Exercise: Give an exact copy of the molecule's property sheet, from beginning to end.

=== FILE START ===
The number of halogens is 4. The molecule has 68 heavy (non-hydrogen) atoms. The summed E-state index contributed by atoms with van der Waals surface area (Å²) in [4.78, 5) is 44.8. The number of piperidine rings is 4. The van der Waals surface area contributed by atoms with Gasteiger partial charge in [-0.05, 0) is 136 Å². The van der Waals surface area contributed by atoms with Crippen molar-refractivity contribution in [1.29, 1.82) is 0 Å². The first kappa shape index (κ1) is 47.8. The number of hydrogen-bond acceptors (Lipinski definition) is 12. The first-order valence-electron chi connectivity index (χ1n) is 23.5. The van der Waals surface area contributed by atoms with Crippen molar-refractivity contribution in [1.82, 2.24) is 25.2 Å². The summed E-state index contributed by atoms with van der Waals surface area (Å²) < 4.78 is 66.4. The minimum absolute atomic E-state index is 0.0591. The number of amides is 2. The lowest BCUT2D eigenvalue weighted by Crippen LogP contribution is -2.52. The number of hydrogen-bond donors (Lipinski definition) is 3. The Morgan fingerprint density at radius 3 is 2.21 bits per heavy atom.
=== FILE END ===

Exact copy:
The number of halogens is 4. The molecule has 68 heavy (non-hydrogen) atoms. The summed E-state index contributed by atoms with van der Waals surface area (Å²) in [4.78, 5) is 44.8. The number of piperidine rings is 4. The van der Waals surface area contributed by atoms with Gasteiger partial charge in [-0.05, 0) is 136 Å². The van der Waals surface area contributed by atoms with Crippen molar-refractivity contribution in [1.29, 1.82) is 0 Å². The first kappa shape index (κ1) is 47.8. The number of hydrogen-bond acceptors (Lipinski definition) is 12. The first-order valence-electron chi connectivity index (χ1n) is 23.5. The van der Waals surface area contributed by atoms with Crippen molar-refractivity contribution in [1.82, 2.24) is 25.2 Å². The summed E-state index contributed by atoms with van der Waals surface area (Å²) < 4.78 is 66.4. The minimum absolute atomic E-state index is 0.0591. The number of amides is 2. The lowest BCUT2D eigenvalue weighted by Crippen LogP contribution is -2.52. The number of hydrogen-bond donors (Lipinski definition) is 3. The Morgan fingerprint density at radius 3 is 2.21 bits per heavy atom.